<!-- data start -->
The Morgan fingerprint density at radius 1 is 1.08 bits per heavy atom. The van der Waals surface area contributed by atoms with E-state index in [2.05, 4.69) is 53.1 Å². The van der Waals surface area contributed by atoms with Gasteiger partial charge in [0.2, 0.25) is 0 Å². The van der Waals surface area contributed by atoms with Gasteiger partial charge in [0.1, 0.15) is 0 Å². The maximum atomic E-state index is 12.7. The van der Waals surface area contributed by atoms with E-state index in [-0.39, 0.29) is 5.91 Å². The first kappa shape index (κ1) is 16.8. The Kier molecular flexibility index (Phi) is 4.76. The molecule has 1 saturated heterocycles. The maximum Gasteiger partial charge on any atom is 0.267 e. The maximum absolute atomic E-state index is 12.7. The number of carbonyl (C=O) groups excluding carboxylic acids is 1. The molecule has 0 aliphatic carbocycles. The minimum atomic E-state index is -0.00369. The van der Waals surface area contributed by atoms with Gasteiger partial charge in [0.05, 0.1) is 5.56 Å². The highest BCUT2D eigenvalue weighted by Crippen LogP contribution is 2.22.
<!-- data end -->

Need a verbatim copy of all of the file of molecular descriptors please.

The Morgan fingerprint density at radius 1 is 1.08 bits per heavy atom. The van der Waals surface area contributed by atoms with E-state index in [2.05, 4.69) is 53.1 Å². The van der Waals surface area contributed by atoms with Gasteiger partial charge in [0.2, 0.25) is 0 Å². The van der Waals surface area contributed by atoms with Gasteiger partial charge in [0.1, 0.15) is 0 Å². The maximum atomic E-state index is 12.7. The van der Waals surface area contributed by atoms with E-state index in [-0.39, 0.29) is 5.91 Å². The first kappa shape index (κ1) is 16.8. The Kier molecular flexibility index (Phi) is 4.76. The molecule has 1 saturated heterocycles. The maximum Gasteiger partial charge on any atom is 0.267 e. The maximum absolute atomic E-state index is 12.7. The number of carbonyl (C=O) groups excluding carboxylic acids is 1. The molecule has 0 aliphatic carbocycles. The minimum atomic E-state index is -0.00369. The van der Waals surface area contributed by atoms with Gasteiger partial charge in [0.05, 0.1) is 5.56 Å². The highest BCUT2D eigenvalue weighted by Crippen LogP contribution is 2.22.